About Synonymy

How to play


A two player guessing game. One player is the hinter and the other player is the guesser. The hinter is given one or more terms at the top which the guesser is supposed to guess. Hints are just terms that are similar (such as synonyms) to any of the terms given. Usually, the terms given are all already very similar, so the hinter can just hint additional similar terms or synonyms.

Once the guesser guesses any of the terms, the game is won and the next round starts. Players can pass a round at anytime if it seems that guessing any of terms seems hopeless. Both players must agree to passing before the round is officially passed.


A two playor guessing game which can also played in a single player mode. Both players are given a phrase on top and a list of possibly related phrases (in some random order) under it, and are asked to order the list with the most relevant phrase on top and the least relevant at the bottom. The players are awarded points when they guess the same ordering of the phrases. For example, a game might start with 'x chased y' on top and the following list (given in some random order for each player) under it:

  • x follows y
  • x repeats y
  • x went afetr y

If both players come up with the same ordering of the related phrases, for example,

  • x went afetr y
  • x follows y
  • x repeats y
they would each get some points for guessing the relationship. Each round of Phrasology lasts for 1 minute. Players can pass a round if they see no clear reasonable ordering.


Synonymy and Phrasology attempt to infer facts about natural language. Synonymy attempts to grow sets or categories of terms. Terms are any sequence of words that expresses one full idea. For example, "apple", "mango", "kiwi", "dragonfruit", and "Super Metroid" are all terms. Note that terms can consist of smaller terms, however, once all of these terms are put together, their meaning may change.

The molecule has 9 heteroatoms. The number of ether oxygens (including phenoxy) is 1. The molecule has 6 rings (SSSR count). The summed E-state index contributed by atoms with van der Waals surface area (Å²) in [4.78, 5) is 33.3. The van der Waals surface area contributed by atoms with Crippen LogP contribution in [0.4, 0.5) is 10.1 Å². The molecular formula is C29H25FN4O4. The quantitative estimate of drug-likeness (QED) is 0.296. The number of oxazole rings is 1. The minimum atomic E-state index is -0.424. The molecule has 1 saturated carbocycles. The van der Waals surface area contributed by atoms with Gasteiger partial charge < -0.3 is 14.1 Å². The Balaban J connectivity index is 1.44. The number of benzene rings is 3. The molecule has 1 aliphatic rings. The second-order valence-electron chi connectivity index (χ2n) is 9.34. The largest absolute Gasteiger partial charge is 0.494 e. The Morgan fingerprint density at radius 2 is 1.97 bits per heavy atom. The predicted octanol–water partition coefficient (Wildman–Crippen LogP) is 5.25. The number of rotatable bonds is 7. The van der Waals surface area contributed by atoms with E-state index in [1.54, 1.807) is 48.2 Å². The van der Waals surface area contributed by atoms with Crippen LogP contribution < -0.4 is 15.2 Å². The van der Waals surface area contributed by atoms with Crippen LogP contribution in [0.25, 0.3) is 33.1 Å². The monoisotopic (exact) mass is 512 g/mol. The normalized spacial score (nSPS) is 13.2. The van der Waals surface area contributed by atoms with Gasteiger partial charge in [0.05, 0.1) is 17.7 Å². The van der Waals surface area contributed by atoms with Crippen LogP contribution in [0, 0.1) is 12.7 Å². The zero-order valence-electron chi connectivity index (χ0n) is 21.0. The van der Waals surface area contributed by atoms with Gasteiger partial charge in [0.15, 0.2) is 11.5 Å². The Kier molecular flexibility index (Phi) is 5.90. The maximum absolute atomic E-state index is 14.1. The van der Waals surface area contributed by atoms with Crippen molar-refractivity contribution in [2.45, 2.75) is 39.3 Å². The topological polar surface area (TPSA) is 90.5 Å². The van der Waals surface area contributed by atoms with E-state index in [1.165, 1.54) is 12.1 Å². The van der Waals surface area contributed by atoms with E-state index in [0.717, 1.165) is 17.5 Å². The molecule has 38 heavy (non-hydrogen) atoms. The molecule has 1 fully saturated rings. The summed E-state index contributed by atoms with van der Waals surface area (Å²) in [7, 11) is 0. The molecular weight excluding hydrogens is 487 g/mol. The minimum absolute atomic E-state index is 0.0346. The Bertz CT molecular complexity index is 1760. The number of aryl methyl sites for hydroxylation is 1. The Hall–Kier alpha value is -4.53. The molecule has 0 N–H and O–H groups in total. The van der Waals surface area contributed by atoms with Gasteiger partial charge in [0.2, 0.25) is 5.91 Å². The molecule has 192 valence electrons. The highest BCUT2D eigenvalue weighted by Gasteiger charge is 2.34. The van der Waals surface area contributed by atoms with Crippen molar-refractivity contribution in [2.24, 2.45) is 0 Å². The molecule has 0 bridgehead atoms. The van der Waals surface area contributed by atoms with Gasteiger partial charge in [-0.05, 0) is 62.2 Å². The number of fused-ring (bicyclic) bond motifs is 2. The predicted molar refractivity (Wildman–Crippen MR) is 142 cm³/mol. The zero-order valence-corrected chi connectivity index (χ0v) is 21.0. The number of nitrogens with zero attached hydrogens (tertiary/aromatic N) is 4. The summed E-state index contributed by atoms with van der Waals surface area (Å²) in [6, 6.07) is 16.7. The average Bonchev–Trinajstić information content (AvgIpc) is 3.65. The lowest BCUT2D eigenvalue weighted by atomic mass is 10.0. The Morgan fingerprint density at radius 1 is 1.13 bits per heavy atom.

We place each term into one or more categories, and, using input from the games, we attempt to grow each of these categories. This is something we call set expansion. Again, terms can fit into various categories, and we try to detect this. From our previous example, "apple" may be a fruit or a computer company; likewise, "kiwi" may refer to fruit, birds, or New Zealanders. Not all terms must belong to several categories, however; "Super Metroid" may just belong to the category of "objectively the best game for all existence".

Phrasology is used to attempt paraphrasing of natrual language relationships. If we let A and B share some initial relationship Y, we may input A and B into the game and see what relationships players may infer about A and B, allowing us to paraphrase Y. For instance we may start with student as A, school as B and attends as the relationship Y relateing the two. Guessers may say A attends B, A skips B, A hates B, B contains A. Giving us paraphrased relationships between the two entities.


Coded by:
  • Stephan K. Romansky
  • Eddie Antonio Santos
  • James Moore
Supervised by
Dr. Davood Rafiei
Design by
Kim Wu